WASHINGTON (MEDIA GENERAL) – The U.S. Supreme Court on Wednesday heard the gruesome quadruple murder case involving brothers Jonathan and Reginald Carr on Wednesday.
All nine justices will rule on the constitutionality of the brothers’ joint death sentence, which the Kansas Supreme Court overturned in 2014.
“Solemn” is how Amy James, girlfriend of murder victim Brad Heyka, described the day’s tone.
James said after a 15-year legal battle, she and other loved ones hope the justices will uphold the sentence, sparing families and surviving victims the turmoil of further trials.
The court seemed likely to rule against three Kansas men who challenged their death sentences in what one justice called “some of the most horrendous murders” he’s ever seen from the bench.
The justices were critical of the Kansas Supreme Court, which overturned the sentences of the men, including two brothers convicted in a murderous crime spree known as the “Wichita massacre.”
It was the first high court hearing on death penalty cases since a bitter clash over lethal injection procedures exposed deep divisions among the justices last term.
The debate this time was over the sentencing process for Jonathan and Reginald Carr and for Sidney Gleason, who was convicted in a separate case of killing a couple to stop them from implicating him in a robbery.
The Kansas Supreme Court overturned death sentences in both cases, saying the juries should have been told that evidence of the men’s troubled childhoods and other factors weighing against a death sentence did not have to be proven beyond a reasonable doubt.
The state court also ruled that the Carr brothers should have had separate sentencing hearings instead of a joint one. It said Reginald Carr’s sentence may have been unfairly tainted because Jonathan Carr blamed Reginald for being a bad influence during their childhoods.
While the attorneys on both sides focused on the legal technicalities, several of the justices couldn’t help but dwell on the sordid facts of the Carr case.
Justice Samuel Alito said it involves “some of the most horrendous murders that I have ever seen in my 10 years here. And we see practically every death penalty case that comes up anywhere in the country.”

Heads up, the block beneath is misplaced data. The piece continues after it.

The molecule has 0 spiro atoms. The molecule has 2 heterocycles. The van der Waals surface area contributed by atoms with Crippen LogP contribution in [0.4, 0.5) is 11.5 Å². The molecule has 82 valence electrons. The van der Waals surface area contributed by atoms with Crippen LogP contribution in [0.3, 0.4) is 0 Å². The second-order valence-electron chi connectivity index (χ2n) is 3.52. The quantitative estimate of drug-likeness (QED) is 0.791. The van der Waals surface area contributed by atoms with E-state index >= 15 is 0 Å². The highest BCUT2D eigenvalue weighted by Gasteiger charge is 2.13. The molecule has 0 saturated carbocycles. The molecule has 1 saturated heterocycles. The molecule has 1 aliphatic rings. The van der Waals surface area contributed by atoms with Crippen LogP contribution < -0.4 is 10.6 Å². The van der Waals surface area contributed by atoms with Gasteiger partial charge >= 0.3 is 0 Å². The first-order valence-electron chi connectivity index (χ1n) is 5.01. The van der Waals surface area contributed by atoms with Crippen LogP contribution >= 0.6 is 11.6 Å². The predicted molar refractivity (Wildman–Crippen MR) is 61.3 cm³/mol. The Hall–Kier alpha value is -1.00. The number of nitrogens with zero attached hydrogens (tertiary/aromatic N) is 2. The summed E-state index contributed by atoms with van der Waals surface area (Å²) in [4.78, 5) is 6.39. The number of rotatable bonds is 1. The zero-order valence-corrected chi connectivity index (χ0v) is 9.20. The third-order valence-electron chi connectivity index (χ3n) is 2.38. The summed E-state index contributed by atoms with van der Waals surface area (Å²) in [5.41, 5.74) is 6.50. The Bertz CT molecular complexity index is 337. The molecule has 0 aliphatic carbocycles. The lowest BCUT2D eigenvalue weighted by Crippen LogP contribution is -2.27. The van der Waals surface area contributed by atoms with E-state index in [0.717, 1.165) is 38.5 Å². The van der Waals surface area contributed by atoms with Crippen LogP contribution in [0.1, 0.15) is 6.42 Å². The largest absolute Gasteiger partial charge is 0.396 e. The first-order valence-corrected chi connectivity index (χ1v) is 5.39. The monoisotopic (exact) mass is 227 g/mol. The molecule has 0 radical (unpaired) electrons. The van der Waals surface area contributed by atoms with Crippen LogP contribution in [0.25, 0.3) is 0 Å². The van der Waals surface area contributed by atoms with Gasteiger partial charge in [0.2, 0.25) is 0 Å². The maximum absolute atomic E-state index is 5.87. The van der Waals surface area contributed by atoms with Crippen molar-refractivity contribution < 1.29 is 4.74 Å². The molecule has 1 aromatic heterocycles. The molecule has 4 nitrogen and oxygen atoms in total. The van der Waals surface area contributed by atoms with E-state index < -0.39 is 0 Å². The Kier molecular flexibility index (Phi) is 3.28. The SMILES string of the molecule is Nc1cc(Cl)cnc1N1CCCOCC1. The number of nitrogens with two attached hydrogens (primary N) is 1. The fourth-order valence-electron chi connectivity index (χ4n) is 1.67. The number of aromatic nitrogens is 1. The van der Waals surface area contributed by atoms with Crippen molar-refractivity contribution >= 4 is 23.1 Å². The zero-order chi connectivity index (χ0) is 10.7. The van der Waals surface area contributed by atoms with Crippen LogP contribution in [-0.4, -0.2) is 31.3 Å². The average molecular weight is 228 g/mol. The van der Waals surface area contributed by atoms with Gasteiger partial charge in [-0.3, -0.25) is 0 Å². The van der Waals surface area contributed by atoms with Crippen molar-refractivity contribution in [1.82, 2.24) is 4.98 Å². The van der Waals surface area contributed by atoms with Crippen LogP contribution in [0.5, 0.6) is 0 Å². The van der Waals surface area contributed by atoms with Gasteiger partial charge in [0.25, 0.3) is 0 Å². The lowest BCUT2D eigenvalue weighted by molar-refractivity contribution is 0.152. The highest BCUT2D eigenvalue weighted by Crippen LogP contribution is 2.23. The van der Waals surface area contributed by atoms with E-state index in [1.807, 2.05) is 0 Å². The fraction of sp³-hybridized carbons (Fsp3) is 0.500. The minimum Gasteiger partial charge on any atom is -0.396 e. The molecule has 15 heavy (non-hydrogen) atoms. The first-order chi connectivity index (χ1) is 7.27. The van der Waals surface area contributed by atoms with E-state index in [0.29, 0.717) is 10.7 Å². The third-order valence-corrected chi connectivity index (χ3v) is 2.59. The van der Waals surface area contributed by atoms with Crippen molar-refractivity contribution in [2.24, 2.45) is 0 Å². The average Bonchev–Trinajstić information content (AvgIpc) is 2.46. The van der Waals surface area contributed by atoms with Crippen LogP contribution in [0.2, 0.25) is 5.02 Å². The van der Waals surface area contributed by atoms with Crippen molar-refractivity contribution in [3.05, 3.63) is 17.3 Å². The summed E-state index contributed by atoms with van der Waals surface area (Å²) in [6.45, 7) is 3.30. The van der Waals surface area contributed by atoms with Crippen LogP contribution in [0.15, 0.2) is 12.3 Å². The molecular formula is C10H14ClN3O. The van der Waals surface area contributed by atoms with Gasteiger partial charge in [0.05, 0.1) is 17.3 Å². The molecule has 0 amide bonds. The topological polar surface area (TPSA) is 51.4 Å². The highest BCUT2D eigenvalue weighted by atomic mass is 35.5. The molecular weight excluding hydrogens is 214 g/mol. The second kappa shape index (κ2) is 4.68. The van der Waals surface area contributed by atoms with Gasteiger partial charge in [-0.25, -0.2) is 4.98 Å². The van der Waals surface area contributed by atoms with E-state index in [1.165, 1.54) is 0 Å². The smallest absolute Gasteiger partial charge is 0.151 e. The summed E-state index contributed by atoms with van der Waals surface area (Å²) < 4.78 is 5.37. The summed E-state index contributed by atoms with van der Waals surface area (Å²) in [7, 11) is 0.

At one point, Justice Antonin Scalia recounted at length the brutal details. Authorities said the brothers broke into a Wichita, Kansas, home in December 2000, where they forced the three men and two women inside to have sex with each other while they watched, then repeatedly raped the women. The brothers then forced the victims to withdraw money from ATMs before taking them to a soccer field, forcing them to kneel, and shooting each one in the head.
Four of the victims, Brad Heyka, Heather Muller, Aaron Sander, Jason Befort died, but one woman survived a gunshot wound to the head because a plastic clip in her hair deflected the bullet. She ran naked through the snow for help and later testified against the brothers at trial.
Liu argued that having both brothers in the same hearing could have led the jury to blame Reginald Carr for Jonathan’s conduct.
Kansas Solicitor General Stephen McAllister argued that requiring the state to conduct separate sentencing hearings would lead to inconsistent results and unfairly allow defendants to preview the state’s evidence.
Justice Stephen Breyer warned that requiring separate sentencing hearings in such cases could “throw a monkey wrench” into hundreds of other cases where gang members and other co-defendants are tried and sentenced at joint proceedings.
Justice Sonia Sotomayor suggested some of the jurors may have been confused about how to consider mitigating factors that might favor leniency. The jury instructions said aggravating factors had to be proven beyond reasonable doubt, but made no specification for mitigating factors.
But Kansas Attorney General Derek Schmidt argued that the instructions also included “an open-ended invitation” to consider any facts that might spare a death sentence, including pleas for mercy.
Even if some of there was some “unfortunate wording,” Justice Elena Kagan wondered, “why doesn’t all this other stuff indicate that no juror was likely to be confused.”
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